Bauhaus-Universität Weimar

Dictionary of philosophy and psychology including many of the principal conceptions of ethics, logics, aesthetics ... and giving a terminology in English, French, German and Italian, vol. 2 [lead-zwing]
Baldwin, James Mark
Ramman (‘the thunderer’), god of rain and 
storm. But under Hammurabi (about 2250 
b.c.) Babylon rises into political pre-eminence, 
and its local deity Marduk, already named in 
early texts, with the function of god of the 
spring-sun, is consequently elevated to the 
loftiest place. Day by day he rises out of 
the ocean, and so is the son of Ea, and he 
brings to light the hidden wisdom which lay 
in the mysteries of the deep. Year by year 
he wakens the dead to life, and in his 
character of ‘ the merciful ’ he heals the sick, 
sets free the prisoner, and protects the weak. 
Not only is lie first-born and leader of the 
gods, he is lord of lords, ruler of the world, 
whose will heaven and earth obey. Accord¬ 
ingly, in one of the great cosmogonic myths, 
he is the creator; and he is even called ‘god 
of gods ’ (Sayce, Hibbert Lectures, 501). Not 
even the rise of Assyria into empire (about 
1400 b. c.), and the advent of its great god 
Ashur to power, overthrew his influence, for 
the monarchs of Nineveh sometimes made 
pilgrimage to Babylon. Asbur, indeed, was 
regarded by the theologians on the Tigris as 
lord of the world and maker of the earth. 
He typifies the political unity of the empire 
over which he presides. The other gods are 
little more than members of his court, the 
land bears his name, and the king’s enemies 
are his foes. He is king of all gods, even 
‘ father ’ who has created them (Sayce, Hibbert 
Lectures, 128). Most striking of all, he is self- 
existent, for he is ‘ the creator of himself.’ 
But with the fall of Nineveh in 608 b.c. 
Ashur passes, and Marduk reappears in 
supremacy, so that Bel, Sin, Ramman, &c., 
even sometimes find their functions trans¬ 
ferred to him. Marduk almost, if not quite, 
reaches the elevation of Amun-Ra in Egypt ; 
but the Babylonian thinkers never formulated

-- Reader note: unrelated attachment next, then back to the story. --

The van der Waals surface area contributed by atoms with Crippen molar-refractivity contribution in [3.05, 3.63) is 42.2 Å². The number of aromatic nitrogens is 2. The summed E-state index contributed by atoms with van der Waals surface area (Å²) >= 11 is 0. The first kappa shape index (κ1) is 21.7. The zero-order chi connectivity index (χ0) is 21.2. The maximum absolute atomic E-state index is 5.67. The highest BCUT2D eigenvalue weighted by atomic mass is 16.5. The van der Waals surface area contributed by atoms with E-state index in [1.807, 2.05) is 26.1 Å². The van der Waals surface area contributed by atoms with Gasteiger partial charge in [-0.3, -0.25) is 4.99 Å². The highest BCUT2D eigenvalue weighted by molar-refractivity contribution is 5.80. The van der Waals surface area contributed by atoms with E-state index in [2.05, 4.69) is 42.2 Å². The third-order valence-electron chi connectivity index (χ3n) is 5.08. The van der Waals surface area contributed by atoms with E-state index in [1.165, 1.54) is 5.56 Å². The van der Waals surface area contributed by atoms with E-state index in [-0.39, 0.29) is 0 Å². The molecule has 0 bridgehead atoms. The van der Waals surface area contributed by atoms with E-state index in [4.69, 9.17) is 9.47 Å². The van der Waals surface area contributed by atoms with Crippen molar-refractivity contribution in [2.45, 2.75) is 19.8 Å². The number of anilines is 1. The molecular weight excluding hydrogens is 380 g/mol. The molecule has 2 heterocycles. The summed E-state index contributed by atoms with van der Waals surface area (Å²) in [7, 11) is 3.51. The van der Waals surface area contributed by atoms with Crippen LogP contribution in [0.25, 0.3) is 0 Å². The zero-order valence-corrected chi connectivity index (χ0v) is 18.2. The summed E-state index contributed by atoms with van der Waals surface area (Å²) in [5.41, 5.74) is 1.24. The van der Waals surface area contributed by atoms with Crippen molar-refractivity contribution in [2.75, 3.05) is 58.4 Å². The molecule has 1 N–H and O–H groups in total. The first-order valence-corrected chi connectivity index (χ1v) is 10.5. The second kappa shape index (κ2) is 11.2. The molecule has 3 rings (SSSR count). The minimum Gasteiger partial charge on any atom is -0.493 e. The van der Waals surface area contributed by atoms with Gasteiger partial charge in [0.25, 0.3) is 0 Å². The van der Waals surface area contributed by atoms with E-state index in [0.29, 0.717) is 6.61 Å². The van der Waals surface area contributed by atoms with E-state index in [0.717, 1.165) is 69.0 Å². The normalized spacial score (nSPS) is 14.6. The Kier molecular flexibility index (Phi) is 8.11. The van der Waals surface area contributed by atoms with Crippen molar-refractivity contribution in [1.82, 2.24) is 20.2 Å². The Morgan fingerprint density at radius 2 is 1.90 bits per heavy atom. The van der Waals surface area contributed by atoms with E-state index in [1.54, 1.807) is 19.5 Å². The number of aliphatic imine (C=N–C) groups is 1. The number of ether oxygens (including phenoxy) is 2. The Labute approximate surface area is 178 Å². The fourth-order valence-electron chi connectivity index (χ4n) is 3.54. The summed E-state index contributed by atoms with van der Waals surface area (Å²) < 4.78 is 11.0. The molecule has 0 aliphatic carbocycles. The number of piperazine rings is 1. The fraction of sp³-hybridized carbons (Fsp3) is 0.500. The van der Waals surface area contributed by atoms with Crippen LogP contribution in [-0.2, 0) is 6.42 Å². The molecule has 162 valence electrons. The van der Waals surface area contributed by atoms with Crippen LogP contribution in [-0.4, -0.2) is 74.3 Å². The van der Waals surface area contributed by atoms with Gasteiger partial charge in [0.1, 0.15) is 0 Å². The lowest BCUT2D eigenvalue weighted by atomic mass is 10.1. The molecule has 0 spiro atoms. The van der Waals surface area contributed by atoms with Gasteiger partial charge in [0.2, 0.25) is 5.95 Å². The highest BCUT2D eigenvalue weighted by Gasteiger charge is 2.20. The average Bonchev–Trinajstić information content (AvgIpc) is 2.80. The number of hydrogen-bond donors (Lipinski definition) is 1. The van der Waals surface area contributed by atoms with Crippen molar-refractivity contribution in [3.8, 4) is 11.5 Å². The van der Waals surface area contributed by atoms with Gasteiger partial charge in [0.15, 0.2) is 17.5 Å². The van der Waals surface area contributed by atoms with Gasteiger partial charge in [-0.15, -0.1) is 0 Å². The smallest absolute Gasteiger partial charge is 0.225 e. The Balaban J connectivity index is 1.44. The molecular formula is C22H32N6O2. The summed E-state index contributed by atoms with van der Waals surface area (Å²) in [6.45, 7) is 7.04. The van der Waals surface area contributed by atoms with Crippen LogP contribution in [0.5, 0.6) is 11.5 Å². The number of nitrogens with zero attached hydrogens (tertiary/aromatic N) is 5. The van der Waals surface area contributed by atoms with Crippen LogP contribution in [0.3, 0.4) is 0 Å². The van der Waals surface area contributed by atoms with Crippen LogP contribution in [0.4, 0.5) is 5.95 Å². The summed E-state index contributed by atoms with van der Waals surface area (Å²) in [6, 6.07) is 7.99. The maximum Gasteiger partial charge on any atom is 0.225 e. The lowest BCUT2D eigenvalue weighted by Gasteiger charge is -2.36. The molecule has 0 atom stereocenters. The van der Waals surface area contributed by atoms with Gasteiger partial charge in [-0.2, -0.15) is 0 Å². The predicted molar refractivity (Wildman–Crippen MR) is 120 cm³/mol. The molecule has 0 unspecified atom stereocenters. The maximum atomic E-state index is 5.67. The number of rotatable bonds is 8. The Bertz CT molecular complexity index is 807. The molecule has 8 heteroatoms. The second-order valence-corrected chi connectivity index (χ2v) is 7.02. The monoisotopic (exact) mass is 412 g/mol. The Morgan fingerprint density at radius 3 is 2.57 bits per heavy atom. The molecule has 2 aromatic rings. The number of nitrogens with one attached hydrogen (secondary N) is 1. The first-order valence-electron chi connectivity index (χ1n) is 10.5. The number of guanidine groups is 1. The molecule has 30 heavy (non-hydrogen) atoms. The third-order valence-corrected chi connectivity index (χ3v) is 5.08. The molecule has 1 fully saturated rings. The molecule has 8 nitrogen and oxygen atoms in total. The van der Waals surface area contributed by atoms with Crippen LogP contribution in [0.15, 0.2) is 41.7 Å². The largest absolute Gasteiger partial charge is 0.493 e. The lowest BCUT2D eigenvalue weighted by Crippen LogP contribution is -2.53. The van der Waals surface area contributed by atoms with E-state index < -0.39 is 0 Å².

the Egyptian conception of continuity through 
change and renewal. 
The early cosmogonic speculations were 
finally embodied in a ‘ creation epic,’ which 
opens a series of poems in honour of Marduk. 
Before heaven and earth were named, when 
no god yet lived, there were only the heaving 
waters of the deep. The deep is personified 
as Tiâmat (equivalent to T’hôm, Gen. i. 2), 
primaeval mother of heaven and earth. By 
a kind of evolutionary process the first pair 
of gods, Lakhmu and Lakhamu, are ‘built’ 
out of the chaos, and from them after many 
days two more, Anshar and Kishar, the male 
and female principles of heaven and earth. 
Then follow Anu, Bel, and Ea, and in due 
course Ea’s son Marduk. Tiâmat dreads the 
growing power of the gods, and prepares for 
a great struggle by producing a brood of 
monsters to defend her. The elder gods are 
powerless for the conflict ; Anu and Ea fail ; 
but Marduk, installed as king, advances 
armed with the weapons of the storm, and 
attended by seven fatal winds. Tiâmat is 
caught in his net and slain; Marduk splits 
her gigantic carcase into two parts like a 
flattened fish, and one half is made into 
a covering for the heavens to hold back the 
waters. The earth is then constructed as 
a hollow hemisphere beneath the upper vault, 
spanning the great deep ; the districts of the 
mighty Three—Anu, Bel, Ea—are marked out, 
and the courses of the heavenly bodies are fixed. 
The tablet describing the origin of the human 
race has not been preserved, but at the close 
of the series the children of men are enjoined 
not to forget Marduk, ‘ who created mankind 
out of kindness towards them, the merciful 
one with whom is the power of giving life.’ 
As might be expected with a people so 
observant of the heavens, the cosmologie 
speculations are pervaded by a strong sense 
of law and order, connected in particular 
with Sin (the moon-god) and Shamash (the 
sun), the latter especially being ethicized as 
‘ the judge of the land, and the arbiter of its 
laws.’ The Babylonian pantheon does not 
present any exact equivalent to the Egyptian 
Maât, but the Thoth of the Nile finds a 
counterpart in the Mesopotamian prophet-god 
Nabu, ‘ proclaimer ’ or ‘ herald.’ He is the im¬ 
personation of wisdom ; son of Marduk, in the 
later theological system, he is ilu tashmît-u, 
‘ god of revelation (causing to hear).’ So he 
is the god of inspiration, and the source of 
science and literature. In this capacity 
Tashmit-um (feminine abstract) becomes his 
consort. And in virtue of the sovereignty of 
thought Nabu becomes for Nebuchadrezzar 
‘ the upholder of the world,’ ‘ the general 
overseer,’ and his temple is ‘ the house of 
the sceptre of the world.’ It is the mytho¬ 
logical expression of the first principle of 
Literature : a very careful bibliography will 
be found in Jastrow’s Religion of Babylonia 
and Assyria (Boston, 1898). 
III. Persia. Neither the Egyptian nor 
the Babylonian religion has any present 
representatives. But the followers of Zoro¬ 
aster, known as Parsees in Western India, 
still preserve the sacred books in which the 
ancient teaching is embodied. First brought 


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